Tag Archives: drug overdose

Did You Know: Drug Poisoning by Gender

A couple of weeks ago we viewed the statistics compiled by the National Center for Health Statistics on drug poisoning mortality in the United States between 2002-2014. Alabama has seen a large growth in the number of mortalities due to drug poisoning over the past 15 years.

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We unpacked how we have seen this statistic play out in the lives of the men and women we have worked with over the years. We’ve seen the people we work with change from a very specific demographic to a widespread issue that touches lives in all areas across our city. Another statistic that the graph highlighted was a breakdown of of drug poisoning deaths by age, sex, and race.

Did you know that in the United States (from 2002-2014) males have had significantly more drug-related deaths than women? In 2002 males suffered a total of 15,028 deaths whereas women had 8,490 deaths. By 2014 the numbers had increased by at least 10,000 for both sexes: males suffered a total of 28,812 deaths where women had 18,243.

Why is there such a disparity between the genders when it comes to drug overdoses? According to The National Institute On Drug Abuse, males are more likely to have the opportunity to use drugs than females. It’s truly that simple. Opportunity is the only difference between the genders when it comes to drug abuse and overdoses. Once a male or female is introduced to drugs, their chances of continued use and eventual overdose are similar.

Do you agree with The National Institute on Drug Abuse? Do you believe it simply boils down to a matter of opportunity? If not, why do you think males are more likely to abuse drugs and suffer a drug overdose? If you do agree, why do you think males have so much more opportunity to use drugs? We’d love to hear your thoughts.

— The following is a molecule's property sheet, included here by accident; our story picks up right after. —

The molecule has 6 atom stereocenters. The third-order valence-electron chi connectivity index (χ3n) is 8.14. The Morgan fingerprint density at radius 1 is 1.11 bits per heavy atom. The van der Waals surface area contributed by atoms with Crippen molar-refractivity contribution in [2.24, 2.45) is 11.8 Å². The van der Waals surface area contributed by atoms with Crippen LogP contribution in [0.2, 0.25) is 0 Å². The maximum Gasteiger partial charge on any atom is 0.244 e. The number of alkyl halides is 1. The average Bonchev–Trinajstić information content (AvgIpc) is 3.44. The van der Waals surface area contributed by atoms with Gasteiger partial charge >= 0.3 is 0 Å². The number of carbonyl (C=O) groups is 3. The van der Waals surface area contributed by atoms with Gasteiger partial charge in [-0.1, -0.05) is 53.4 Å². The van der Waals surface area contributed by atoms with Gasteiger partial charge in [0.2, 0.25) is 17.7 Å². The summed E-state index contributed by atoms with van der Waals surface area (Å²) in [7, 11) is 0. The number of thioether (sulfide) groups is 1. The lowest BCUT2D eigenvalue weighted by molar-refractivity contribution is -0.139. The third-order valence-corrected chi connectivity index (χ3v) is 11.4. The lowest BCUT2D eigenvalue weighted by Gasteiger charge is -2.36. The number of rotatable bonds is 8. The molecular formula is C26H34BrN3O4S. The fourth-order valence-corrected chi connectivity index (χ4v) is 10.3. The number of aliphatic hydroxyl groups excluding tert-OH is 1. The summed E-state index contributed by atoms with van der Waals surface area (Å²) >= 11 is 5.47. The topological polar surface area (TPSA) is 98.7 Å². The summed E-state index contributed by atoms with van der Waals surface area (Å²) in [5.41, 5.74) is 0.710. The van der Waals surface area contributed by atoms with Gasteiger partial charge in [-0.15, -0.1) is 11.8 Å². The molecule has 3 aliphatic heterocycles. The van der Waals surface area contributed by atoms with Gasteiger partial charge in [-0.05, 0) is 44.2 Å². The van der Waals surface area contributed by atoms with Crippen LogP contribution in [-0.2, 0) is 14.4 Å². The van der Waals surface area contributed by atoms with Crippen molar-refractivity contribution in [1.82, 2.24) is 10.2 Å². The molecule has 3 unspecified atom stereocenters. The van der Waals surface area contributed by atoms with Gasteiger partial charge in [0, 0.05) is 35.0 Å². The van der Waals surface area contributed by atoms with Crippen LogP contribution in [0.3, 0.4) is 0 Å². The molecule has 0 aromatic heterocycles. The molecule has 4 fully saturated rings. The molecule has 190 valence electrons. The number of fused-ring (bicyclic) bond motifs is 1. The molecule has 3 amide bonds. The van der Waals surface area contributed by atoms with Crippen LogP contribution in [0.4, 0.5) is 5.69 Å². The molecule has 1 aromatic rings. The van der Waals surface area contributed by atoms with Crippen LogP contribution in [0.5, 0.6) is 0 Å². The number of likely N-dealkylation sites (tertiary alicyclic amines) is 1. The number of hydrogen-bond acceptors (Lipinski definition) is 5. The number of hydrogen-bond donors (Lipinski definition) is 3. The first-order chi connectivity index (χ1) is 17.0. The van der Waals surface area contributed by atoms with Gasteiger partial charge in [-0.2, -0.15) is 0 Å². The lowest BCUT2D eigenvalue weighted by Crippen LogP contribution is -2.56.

Next time, we will look at which age range has the highest mortality rate and why.

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Addressing Addiction in Alabama

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On January 12, 2016 President Obama delivered his final State of the Union speech and specifically mentioned the rising problem of prescription drug and heroin abuse. Earlier this month, AL.com published a call the President made to Alabama concerning this epidemic and the toll it’s taking on our state.

President Obama said:

“As the use of prescription drugs has increased over the past 15 or 20 years, so has their misuse – as well as the wreckage caused by other opioids like heroin.  In fact, four in five heroin users started out by misusing prescription drugs, and then switched to heroin.  As a consequence, between 2002 and 2013, the rate of heroin-related deaths in America nearly quadrupled.  More Americans now die of drug overdoses than they do in motor vehicle crashes.  In Alabama, overdoses claimed 723 lives in 2014 alone.”

He went on to explain that none of us are immune from this becoming part of our lives. It does not matter what profession you are in, what area of town you reside, or how much money you have, drugs do not respect socio-economic bounds and can affect all people in all places.

This is not about a specific political party or an agenda; this is about real people that are struggling to hang on to their lives before losing it to drug addiction. Regardless of your opinion on the President and his politics, the fact that our state specifically received his attention regarding this issue speaks to the significance of the epidemic we are facing.

President Obama closed with this:

“This is a crisis that could touch any of us. These kids are our kids. These folks are our parents; our brothers and sisters; our neighbors and friends.  We should treat them that way. We should take on this issue for their sake.  And if we do that, we’ll not only help our loved ones, we’ll help strengthen our families, our community, and our entire country.”

This is an issue we can all agree on. The people around us that are succumbing to addiction are moms and dads, sons and daughters, and as Jesus taught us, they’re our neighbors. They aren’t to be thrown on a trash-heap of people that most of society sees as worthless or unsalvageable. However, we know that loving them well can be extremely difficult. If you ever have any questions about an issues you or your family is facing or about how we might be able to help, please don’t hesitate to reach out to us: Contact Urban Purpose.


Read the article that was published on AL.com here: http://www.al.com/opinion/index.ssf/2016/02/president_obama_its_time_to_st.html

 

 

 

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